Is it safe to send a exteranl harddrive with roms on it for repair?

ThetaX55

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Just wondering.
The drive is basically called emulation. It's a big drive to. Want to see if i can send it for repair so i can use it again. It's full of roms.
Don't want to buy another if i don't have to.
I checked online how to fix it. Couldn't find anything. It just doesn't power up.
 
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The Catboy

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I am gonna be honest with you, they are most likely going to test that drive and ROMs are most likely going to set off some red flags. You are either going to need to back them up on another drive or delete them. It honestly would make more sense to just buy a new drive and call it a day.
 

qqq1

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Most likely they won't care about the content unless you have folders call "child pron". Are you talking about sending it in for warranty work? They would likely swap it with with an already refurbished unit so you would never get your data back. If you can remove the drive from the enclosure you can try directly connecting it to a pc or putting it in a new enclosure.
 

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If the drive can't be read anymore it is probably dead, since you have rom on them, probably best you don't send it in for repair, and just buy a new drive. Even if they revive the drive and if they do data recovery on it they still can find trace on the drive.
 
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Goku1992A

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Did you drop it? Those external HD are really hard to break unless you get it wet or drop it. But to answer your question the repair guy probally won't care. If it is the OEM they are just going to send you a refurbuished unit.

My entire life is on my 5TB external HD I would go nuts if I cant access the data.
 
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FAST6191

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To answer the question of the OP. I have never heard of pirated materials causing a normal person to be pinged by a warranty claim on storage, indeed it is rare even for companies to get pinged via such means (most of those tend to be bitter ex employee or some kind of audit). Second to that nobody has more than about 5 gigs of documents, photos and home videos, certainly not terabytes. Drive companies know this (some countries even tax them because of it) and thus if it gets around that they are shopping people... yeah their sales will likely drop off a cliff. It is not like it is their IP either (I assume you don't keep the manufacturing secrets and CAD data you stole from their servers on that drive).

For the most part though they will probably open it up, read the basic drive log to make sure it has not been dropped and look at the water labels to see it has not been sent for a swim. If a new caddy will do something you might get it back, if that is more effort than it is worth then they will probably just send one of the replacement units (an hour of engineer/technician time might be worth more than a simple replacement).

Impossible? No. Can even see a path that would not even be the plot of a cheesy film. Have I ever heard of it happening? No.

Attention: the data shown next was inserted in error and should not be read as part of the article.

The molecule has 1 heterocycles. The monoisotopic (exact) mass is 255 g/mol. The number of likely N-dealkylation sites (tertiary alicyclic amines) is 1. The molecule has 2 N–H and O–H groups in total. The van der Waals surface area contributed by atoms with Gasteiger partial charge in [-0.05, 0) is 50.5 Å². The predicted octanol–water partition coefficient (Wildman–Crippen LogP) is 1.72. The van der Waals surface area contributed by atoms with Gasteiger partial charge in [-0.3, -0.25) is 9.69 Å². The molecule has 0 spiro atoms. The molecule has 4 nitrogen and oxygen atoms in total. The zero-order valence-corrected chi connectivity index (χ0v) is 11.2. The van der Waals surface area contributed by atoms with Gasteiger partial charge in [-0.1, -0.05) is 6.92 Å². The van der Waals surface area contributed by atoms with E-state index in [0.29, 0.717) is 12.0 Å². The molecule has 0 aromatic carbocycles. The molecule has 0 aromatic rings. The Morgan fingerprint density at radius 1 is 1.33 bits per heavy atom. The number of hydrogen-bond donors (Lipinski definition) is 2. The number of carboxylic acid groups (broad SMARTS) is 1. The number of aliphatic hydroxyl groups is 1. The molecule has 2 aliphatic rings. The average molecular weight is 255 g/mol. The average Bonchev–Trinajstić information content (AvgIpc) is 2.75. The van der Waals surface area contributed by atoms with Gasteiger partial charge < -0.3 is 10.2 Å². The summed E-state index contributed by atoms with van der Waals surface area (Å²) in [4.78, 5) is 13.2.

I got my first external about 16 years ago and was already a year or two late to the party (USB flash drives were just about taking off and sometimes it made sense to shove a CF card in a reader still), torrents had also just got really big and have been floating around circles like this ever since, before that as well actually, and following copyright cases for about a year less than that.

Did you drop it? Those external HD are really hard to break unless you get it wet or drop it. But to answer your question the repair guy probally won't care. If it is the OEM they are just going to send you a refurbuished unit.

My entire life is on my 5TB external HD I would go nuts if I cant access the data.

External drives are pretty susceptible to damage in my experience. Sometimes it is just the controller that goes, other times the jostling in the bag and lack of airflow means they die far quicker.

Still if your data is all in one place, never mind something as unreliable as externals, then probably best to get a backup of it if the data means that much to you -- data that does not exist in more than one location does not exist.
 

FAST6191

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@FAST6191
So I just get another HD?

It depends. Probably ought to analyse it for the risks it faces.

In addition to simple failure (drives die all the time).

The other location thing is more in case someone breaks in steals things (I would certainly grab a nice external I can flog for something if it is sitting there too along with the laptop/tower), in case things burn down, in case things flood (which could include the fire department spraying water everywhere when things are burning down) or in case you get a nice lightning strike (or the power supply decides it wants to take that power leeching computer with it) with it all plugged in.
Assuming it is not tied to the main machine via some kind of network share arrangement if some nice ransomware comes along and encrypts everything then you also have that to consider.


In my case I have about 5 megs of files I truly care about, 50 that I would really rather not have to redo. This I can email to myself and keep on my toy hosting.
 
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